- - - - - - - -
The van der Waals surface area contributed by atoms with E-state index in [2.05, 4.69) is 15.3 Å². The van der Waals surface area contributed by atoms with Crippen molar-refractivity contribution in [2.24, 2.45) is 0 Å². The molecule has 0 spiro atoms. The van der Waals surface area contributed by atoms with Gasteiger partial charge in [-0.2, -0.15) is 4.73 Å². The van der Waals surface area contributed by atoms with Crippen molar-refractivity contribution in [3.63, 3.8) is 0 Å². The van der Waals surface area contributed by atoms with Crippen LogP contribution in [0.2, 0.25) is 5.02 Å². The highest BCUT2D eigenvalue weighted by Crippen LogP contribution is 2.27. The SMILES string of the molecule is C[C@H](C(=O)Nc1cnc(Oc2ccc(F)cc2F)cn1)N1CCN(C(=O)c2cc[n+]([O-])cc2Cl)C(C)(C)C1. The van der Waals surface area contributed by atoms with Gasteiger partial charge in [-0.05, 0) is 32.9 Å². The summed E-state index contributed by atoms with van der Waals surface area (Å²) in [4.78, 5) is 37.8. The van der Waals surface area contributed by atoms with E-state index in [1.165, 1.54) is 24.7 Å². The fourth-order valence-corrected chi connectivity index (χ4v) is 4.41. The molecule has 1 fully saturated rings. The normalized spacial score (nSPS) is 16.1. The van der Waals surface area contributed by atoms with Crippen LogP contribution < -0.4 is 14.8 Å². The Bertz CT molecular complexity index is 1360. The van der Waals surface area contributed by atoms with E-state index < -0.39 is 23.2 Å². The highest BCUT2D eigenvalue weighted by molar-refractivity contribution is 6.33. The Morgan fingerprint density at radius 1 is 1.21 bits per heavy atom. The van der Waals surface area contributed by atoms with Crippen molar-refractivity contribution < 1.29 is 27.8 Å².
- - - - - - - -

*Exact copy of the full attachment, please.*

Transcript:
The van der Waals surface area contributed by atoms with E-state index in [2.05, 4.69) is 15.3 Å². The van der Waals surface area contributed by atoms with Crippen molar-refractivity contribution in [2.24, 2.45) is 0 Å². The molecule has 0 spiro atoms. The van der Waals surface area contributed by atoms with Gasteiger partial charge in [-0.2, -0.15) is 4.73 Å². The van der Waals surface area contributed by atoms with Crippen molar-refractivity contribution in [3.63, 3.8) is 0 Å². The van der Waals surface area contributed by atoms with Crippen LogP contribution in [0.2, 0.25) is 5.02 Å². The highest BCUT2D eigenvalue weighted by Crippen LogP contribution is 2.27. The SMILES string of the molecule is C[C@H](C(=O)Nc1cnc(Oc2ccc(F)cc2F)cn1)N1CCN(C(=O)c2cc[n+]([O-])cc2Cl)C(C)(C)C1. The van der Waals surface area contributed by atoms with Gasteiger partial charge in [-0.05, 0) is 32.9 Å². The summed E-state index contributed by atoms with van der Waals surface area (Å²) in [4.78, 5) is 37.8. The van der Waals surface area contributed by atoms with E-state index in [1.165, 1.54) is 24.7 Å². The fourth-order valence-corrected chi connectivity index (χ4v) is 4.41. The molecule has 1 fully saturated rings. The normalized spacial score (nSPS) is 16.1. The van der Waals surface area contributed by atoms with Crippen LogP contribution < -0.4 is 14.8 Å². The Bertz CT molecular complexity index is 1360. The van der Waals surface area contributed by atoms with E-state index < -0.39 is 23.2 Å². The highest BCUT2D eigenvalue weighted by molar-refractivity contribution is 6.33. The Morgan fingerprint density at radius 1 is 1.21 bits per heavy atom. The van der Waals surface area contributed by atoms with Crippen molar-refractivity contribution < 1.29 is 27.8 Å².